Welcome to the latest edition of Marketer’s Brief, a quick take on marketing news, moves and trends from Ad Age’s reporters and editors. Send tips/suggestions to firstname.lastname@example.org.
On the heels of Google’s agreement to pay $170 million in fines relating to Federal Trade Commission accusations that YouTube pursued children in ads comes more problems for the video site. This week, Truth in Advertising, a nonprofit that tracks misleading marketing, filed a complaint with the FTC against one of the most site’s most popular young influencers. TINA.org alleges that “Ryan ToysReview,” a YouTube channel that showcases the toy reviews of Ryan, a Gen Alpha consumer who has inked a bevy of licensing deals with retailers including Target, is using “deceptive advertising” by purposefully targeting pre-school-age children as its “intended audience.”
TINA.org analyzed Ryan’s videos from Jan. 1 through July 31 and found a reference to products for kids under five in 90 percent of them. “While mom and dad are the ones who end up buying the products Ryan ToysReview promotes in its native ads, they’re not the intended audience,” TINA.org said in a release. “Any material connection between an advertiser (i.e. Ryan ToysReview) and the seller of the advertised product must be clearly and conspicuously disclosed in a manner that will be easily understood by the intended audience.”
Shion Kaji, Ryan’s father, responded with a statement: “The well-being of our viewers is always the top priority for us and we strictly follow all platforms’ terms of service and all existing laws and regulations, including advertising disclosure requirements. As the streaming space continues to quickly grow and evolve, we support efforts by lawmakers, industry representatives, and regulators such as the FTC to continuously evaluate and update existing guidelines and lay new ground rules to protect both viewers and creators.”
Oprah’s back on stage
Oprah Winfrey is back with a national arena tour in partnership with WW. The brand formerly known as Weight Watchers is presenting “Oprah 2020: Your Life in Focus,” the media mogul’s first national arena tour in five years. The tour kicks off Jan. 4 in Ft. Lauderdale. “On each stop, attendees will spend the day with Oprah as she shares the personal ups and downs of her wellness journey and guides them to develop their own 2020 action plan through motivating conversations, the latest in wellness research and insightful interactive workbook exercises,” WW announced today.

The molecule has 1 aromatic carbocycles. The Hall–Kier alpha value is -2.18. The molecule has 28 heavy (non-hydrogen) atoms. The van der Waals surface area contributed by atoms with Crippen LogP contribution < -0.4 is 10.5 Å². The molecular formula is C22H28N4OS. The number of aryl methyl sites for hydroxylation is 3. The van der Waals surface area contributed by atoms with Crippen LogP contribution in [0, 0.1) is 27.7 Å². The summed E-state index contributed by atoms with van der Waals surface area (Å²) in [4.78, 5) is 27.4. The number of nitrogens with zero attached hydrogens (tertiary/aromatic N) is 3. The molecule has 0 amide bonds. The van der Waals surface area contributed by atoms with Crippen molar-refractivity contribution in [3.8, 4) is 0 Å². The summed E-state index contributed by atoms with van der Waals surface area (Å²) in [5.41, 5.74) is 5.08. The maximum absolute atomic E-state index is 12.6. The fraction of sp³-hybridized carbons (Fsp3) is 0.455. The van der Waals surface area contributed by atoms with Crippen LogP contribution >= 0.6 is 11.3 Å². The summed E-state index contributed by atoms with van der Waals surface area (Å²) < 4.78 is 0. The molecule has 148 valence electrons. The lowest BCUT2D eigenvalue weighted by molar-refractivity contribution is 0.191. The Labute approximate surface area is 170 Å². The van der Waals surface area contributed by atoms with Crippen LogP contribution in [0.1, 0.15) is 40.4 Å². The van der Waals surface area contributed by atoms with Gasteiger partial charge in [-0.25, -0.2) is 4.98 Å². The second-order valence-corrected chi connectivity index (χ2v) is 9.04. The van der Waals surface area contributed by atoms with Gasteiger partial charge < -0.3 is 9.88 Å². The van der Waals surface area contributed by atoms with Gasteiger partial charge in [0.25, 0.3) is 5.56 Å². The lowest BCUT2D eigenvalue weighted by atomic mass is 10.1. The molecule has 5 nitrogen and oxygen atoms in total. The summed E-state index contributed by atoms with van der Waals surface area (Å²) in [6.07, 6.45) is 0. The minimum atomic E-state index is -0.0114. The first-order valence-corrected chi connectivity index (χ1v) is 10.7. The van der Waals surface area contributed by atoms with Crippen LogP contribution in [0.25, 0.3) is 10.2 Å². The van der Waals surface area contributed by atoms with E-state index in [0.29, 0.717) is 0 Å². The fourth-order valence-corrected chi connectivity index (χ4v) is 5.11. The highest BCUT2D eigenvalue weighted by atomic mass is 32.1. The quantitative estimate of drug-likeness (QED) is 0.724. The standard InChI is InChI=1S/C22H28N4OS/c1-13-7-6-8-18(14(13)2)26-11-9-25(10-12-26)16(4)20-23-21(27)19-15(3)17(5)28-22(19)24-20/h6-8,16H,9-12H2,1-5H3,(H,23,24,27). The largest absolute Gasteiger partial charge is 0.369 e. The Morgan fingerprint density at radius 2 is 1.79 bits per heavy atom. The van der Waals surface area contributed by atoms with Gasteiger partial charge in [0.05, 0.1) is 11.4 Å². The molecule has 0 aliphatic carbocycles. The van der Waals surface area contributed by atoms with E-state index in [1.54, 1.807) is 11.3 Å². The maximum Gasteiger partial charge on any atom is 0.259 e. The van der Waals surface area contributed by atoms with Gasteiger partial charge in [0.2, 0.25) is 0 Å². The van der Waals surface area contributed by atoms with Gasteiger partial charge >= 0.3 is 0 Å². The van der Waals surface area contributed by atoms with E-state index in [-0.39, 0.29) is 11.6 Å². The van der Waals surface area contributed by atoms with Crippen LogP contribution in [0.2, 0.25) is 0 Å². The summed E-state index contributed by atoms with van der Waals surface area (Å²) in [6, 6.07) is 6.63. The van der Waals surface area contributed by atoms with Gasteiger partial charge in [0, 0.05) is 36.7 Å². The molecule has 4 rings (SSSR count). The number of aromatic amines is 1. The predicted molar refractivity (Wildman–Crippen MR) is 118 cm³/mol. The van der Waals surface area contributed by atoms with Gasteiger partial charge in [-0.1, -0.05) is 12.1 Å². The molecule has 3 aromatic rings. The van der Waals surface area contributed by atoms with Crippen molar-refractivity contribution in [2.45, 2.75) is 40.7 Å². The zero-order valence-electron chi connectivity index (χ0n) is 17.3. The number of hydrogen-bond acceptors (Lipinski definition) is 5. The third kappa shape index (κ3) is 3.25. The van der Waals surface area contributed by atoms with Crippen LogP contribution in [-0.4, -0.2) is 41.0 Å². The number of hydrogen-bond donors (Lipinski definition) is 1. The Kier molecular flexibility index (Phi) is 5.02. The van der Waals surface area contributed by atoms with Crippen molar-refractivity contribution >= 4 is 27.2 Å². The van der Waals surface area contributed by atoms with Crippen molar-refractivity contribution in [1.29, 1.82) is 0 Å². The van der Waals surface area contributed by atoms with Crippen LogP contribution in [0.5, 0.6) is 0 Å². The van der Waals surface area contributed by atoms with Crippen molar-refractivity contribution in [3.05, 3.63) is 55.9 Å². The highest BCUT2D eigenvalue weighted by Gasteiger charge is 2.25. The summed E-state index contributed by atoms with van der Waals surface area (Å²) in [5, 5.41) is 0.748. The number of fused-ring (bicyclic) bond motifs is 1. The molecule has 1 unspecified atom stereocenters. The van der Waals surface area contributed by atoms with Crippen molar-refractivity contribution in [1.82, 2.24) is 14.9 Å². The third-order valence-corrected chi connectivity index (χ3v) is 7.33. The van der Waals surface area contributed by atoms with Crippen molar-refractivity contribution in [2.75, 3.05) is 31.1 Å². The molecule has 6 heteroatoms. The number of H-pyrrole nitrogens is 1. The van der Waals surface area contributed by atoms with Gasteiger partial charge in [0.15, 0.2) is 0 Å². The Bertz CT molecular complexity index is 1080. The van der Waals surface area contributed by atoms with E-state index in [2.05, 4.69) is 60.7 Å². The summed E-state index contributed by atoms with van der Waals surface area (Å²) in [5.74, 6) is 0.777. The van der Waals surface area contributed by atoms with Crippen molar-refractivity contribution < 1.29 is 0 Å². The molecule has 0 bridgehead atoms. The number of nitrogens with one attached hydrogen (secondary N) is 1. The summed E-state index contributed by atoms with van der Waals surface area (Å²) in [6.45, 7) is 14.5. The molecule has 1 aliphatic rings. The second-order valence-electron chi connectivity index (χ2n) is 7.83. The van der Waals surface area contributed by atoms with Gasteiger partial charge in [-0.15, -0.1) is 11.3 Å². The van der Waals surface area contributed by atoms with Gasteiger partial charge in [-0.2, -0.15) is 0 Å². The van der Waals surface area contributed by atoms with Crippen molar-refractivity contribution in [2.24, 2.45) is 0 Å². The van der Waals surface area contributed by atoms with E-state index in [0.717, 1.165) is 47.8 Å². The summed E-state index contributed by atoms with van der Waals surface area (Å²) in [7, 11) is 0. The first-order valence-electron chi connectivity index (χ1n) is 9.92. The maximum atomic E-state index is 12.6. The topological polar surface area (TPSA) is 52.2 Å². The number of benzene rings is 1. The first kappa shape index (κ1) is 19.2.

WW members get the first crack at the tickets when they go on sale this month. Winfrey announced the tour in a video on her Facebook page on Wednesday. Live Nation is producing the tour in conjunction with Women Nation, a new division for women-led and -driven live events, WW says. No word yet on the potential for any car giveaways or celebrities jumping on couches.
Nissan gets emotional
Allyson Witherspoon, who took over as Nissan North America’s top marketing exec in March, is starting to put her stamp on the brand’s advertising with work that incorporates more storytelling. Previously, Nissan’s ads leaned heavily on special effects as it plugged technology-fueled driver assistance systems.
Nissan is still putting a heavy emphasis on plugging the tech, but Witherspoon’s work incorporates more emotion. Consider a new ad for Versa, which broke this week. It shows a husband and wife swapping the small car as he comes home from the night shift and she begins her workday. “We want to take a much more human approach to how we explain technology and relationships with the cars,” Witherspoon says. “It’s not enough to talk about tech for the sake of tech.” TBWA is the lead agency on the Versa campaign.
Tyra’s new bag
Nine West has a fierce new face. The brand, which was acquired after bankruptcy last year by Authentic Brands Group, has tapped supermodel Tyra Banks as its new global ambassador. She’ll start by starring in the fashion brand’s fall campaign, “Groundbreakers,” which was created internally and will begin running in October. More marketing focused on the power of women will follow, a spokeswoman says. Natasha Fishman, executive VP of marketing at ABG said in a statement that the company is focused on “restoring the brand to its former greatness.”
Would you buy this?
Orvis’ new eco-friendly ComfortFill-Eco couch dog bed is made with 146 recycled water bottles and costs upwards of $169.
Number of the week
74 percent: The share of U.S. sports fans who say they’re fans of the NFL, by far No. 1 among all sports, according to Kantar. Major League Baseball comes in a distant second at 55 percent. It’s a sign that concussions, domestic violence incidents and growing seepage of politics into the game haven’t dimmed enthusiasm much. However, among millennials, only 68 percent consider themselves fans of the sport, vs. 80 percent of Generation X and older generations, according to Kantar. Demographically, NFL fans are slightly more likely to be male, earn over $100,000 a year, and be Democrats than the general population.
Tweet of the week
— Cleveland Browns (@Browns) September 3, 2019
Comings and Goings
L’Oreal USA has a new CEO – Stephane Rinderknech, who previously was CEO of L’Oreal China since 2016. He replaces Frederic Roze, who remains executive VP of Americas of L’Oreal, and will report to Roze. Rinderknech joined L’Oreal’s travel retail business in the U.S. in 2001 and has since served as general manager of Lancome in Japan, general manager of Luxury in Korea, and head of L’Oreal China’s Luxury and Consumer Products divisions.
Karin Timpone will be leaving Marriott International at the end of the year, a spokesman for the hotel chain said Wednesday. Timpone had served as global marketing officer at Marriott since 2013; she is most recently responsible for the rollout of new loyalty program Bonvoy.
Contributing: Adrianne Pasquarelli, Jessica Wohl, E.J. Schultz, Jack Neff